Installing Fiber-cement Lap Siding

Installing fiber-cement lap siding.


This product comes in 12-foot lengths. These steps show 8-1/4-inch-wide boards installed with 7-inch exposures; you can choose narrower or wider boards and exposures. Layout and installation are generally the same as for wood lap siding. Here are the differences:

-- At the bottom of the wall, there is a starter strip rather than a water table board.
-- Because the material is very rigid, you can blind-nail the boards near the top, where the nailheads will be covered by the next course.
-- Because fiber-cement expands with rises in humidity, the boards should be cut 1/4 inch short so there is a 1/8-inch gap at each joint.

Like wood siding, the ends should be coated with primer before you install them. Cutting calls for different techniques and tools but is not difficult.


Working with a helper, about a day to install 600 square feet

Hammer or nail gun; miter saw; hand shears, grinder, or circular saw; speed square; tape measure; chalkline; drill; flat pry bar; level; caulking gun; utility knife; T-bevel; tin snips; staple gun; ladders and/or scaffolding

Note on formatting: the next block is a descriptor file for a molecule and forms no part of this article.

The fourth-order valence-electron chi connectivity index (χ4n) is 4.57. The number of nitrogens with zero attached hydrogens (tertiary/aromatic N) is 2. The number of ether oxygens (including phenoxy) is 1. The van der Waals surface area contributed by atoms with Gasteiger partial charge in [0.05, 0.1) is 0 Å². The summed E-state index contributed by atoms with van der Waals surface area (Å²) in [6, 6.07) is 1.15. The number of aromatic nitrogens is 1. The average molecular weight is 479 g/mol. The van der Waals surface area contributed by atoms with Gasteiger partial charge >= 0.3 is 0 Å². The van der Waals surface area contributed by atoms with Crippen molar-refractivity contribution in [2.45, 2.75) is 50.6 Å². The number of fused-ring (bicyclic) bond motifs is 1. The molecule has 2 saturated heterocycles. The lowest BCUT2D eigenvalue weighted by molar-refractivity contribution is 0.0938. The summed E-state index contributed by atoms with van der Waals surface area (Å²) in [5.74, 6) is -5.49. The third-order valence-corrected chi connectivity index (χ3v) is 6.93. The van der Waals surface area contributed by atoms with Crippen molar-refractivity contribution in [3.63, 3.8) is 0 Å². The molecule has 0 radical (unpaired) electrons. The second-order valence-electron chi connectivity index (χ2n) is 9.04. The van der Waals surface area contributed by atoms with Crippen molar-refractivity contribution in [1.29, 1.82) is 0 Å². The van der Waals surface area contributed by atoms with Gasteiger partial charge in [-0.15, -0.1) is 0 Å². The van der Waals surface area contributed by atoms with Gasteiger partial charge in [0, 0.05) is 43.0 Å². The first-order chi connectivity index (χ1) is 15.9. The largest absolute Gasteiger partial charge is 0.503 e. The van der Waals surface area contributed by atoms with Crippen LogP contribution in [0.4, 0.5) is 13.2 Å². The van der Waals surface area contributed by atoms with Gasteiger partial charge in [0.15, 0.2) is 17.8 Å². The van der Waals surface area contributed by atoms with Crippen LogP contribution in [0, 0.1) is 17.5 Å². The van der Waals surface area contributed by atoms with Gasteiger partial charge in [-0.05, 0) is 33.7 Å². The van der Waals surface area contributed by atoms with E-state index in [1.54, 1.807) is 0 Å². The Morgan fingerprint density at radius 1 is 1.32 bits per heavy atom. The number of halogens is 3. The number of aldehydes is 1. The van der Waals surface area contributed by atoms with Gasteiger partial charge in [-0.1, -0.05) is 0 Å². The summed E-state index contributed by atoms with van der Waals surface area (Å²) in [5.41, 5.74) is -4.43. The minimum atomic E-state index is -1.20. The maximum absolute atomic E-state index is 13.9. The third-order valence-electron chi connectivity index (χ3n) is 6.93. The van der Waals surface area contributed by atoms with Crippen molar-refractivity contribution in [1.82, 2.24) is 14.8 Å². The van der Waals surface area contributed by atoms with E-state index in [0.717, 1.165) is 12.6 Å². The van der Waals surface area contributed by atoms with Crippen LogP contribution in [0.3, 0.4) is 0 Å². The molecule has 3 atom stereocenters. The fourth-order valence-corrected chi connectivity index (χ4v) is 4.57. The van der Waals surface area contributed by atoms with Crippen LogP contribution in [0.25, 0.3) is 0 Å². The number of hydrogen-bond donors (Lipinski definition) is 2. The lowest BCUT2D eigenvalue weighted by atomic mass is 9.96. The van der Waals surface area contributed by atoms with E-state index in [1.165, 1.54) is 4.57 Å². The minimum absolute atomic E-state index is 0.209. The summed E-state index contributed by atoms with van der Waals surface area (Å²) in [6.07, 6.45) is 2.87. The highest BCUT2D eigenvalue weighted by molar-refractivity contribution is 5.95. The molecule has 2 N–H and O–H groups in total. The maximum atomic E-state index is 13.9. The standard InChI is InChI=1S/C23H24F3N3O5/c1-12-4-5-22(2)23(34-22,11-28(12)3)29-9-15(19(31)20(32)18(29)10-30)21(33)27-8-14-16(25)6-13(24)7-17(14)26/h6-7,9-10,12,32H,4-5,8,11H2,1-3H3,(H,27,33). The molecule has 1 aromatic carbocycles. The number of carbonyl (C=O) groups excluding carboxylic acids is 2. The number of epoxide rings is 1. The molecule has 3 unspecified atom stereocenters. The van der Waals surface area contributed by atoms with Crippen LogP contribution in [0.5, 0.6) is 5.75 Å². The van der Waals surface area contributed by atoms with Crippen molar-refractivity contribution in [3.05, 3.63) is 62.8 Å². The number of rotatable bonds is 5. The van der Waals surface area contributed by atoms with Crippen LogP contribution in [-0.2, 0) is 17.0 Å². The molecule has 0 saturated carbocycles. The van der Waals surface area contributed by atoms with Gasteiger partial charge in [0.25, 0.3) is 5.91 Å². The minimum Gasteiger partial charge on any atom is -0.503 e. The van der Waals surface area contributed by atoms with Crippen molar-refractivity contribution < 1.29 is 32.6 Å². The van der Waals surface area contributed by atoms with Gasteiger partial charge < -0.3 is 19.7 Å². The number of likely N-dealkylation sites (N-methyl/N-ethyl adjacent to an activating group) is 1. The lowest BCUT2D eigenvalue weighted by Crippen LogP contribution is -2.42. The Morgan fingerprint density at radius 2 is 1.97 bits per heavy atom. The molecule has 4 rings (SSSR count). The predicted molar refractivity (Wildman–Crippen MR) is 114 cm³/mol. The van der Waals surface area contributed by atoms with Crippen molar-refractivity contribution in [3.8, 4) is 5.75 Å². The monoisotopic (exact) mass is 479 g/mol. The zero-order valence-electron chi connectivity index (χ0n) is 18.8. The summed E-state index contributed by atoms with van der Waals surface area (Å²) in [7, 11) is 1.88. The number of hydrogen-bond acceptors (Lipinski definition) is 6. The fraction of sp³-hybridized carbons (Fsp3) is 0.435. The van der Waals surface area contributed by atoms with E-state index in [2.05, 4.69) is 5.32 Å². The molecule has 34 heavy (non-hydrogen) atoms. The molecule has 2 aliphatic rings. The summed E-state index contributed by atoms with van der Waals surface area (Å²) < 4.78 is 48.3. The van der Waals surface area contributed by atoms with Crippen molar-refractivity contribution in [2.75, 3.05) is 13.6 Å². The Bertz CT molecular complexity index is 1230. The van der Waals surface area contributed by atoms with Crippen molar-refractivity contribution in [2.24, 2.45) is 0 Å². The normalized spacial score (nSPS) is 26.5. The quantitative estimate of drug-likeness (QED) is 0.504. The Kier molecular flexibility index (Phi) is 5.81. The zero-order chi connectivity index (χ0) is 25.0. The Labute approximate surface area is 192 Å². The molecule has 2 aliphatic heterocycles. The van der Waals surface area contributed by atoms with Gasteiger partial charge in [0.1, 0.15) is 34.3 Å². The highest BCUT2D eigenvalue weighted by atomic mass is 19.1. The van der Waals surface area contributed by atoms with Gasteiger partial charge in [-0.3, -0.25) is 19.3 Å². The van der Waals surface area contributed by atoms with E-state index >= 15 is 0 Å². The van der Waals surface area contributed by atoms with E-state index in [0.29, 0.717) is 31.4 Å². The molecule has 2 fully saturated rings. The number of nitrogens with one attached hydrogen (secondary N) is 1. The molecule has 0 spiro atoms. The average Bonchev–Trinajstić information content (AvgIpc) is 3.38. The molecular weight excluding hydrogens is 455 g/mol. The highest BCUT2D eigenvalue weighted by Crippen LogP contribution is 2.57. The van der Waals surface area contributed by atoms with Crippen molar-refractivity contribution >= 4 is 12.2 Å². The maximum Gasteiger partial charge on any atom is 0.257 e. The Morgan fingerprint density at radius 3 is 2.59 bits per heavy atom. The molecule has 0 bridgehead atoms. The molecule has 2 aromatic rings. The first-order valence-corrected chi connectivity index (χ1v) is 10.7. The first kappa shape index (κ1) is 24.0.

Measuring, laying out a job, cutting, driving nails

Cover the sheathing with building wrap and install trim boards and flashings as needed.

Fiber-cement siding, starter strip for the bottom, board to make story pole, strips of metal flashing or felt, staples, stainless-steel or galvanized siding nails, primer and paint

Step 1

Apply building paper, self-stick flashings at corners and around windows, and metal flashings as needed. Snap vertical chalklines indicating the centers of studs. Use a story pole to lay out the courses. Because there is no water table, you can probably raise or lower the bottom piece a couple of inches to achieve the course layout you desire. Make sure the bottom course will be at least 6 inches above grade and at least 2 inches above a driveway or sidewalk.

Step 2

To get the bottom board to flare out slightly, install a ripped piece of siding (shown) or a metal starter strip.

Step 3

Lay out the courses by marking the trim or snap chalklines indicating the tops of the boards (lines indicating the bottoms will be covered by the underlying pieces). To speed up installation, tack nails at these lines and butt the boards up to the nails when installing.

Step 4

Cut boards 1/4 inch short so that there will be a 1/8-inch gap at each end. Apply a generous coat of primer to all cut edges prior to installation. Apply a bead of caulk on the trim or abutting board before installing. Drive nails about 1-1/2 inches from the top of the boards where they will be hidden by the next course.

Step 5

At butt joints, slip a strip of felt or a short piece of 3-inch-wide metal flashing behind the boards. Alternatively apply strips of felt over all the studs.

Step 6

Fiber-cement is prone to cracking, so drill pilot holes first wherever you will drive a nail less than 2 inches from the end.

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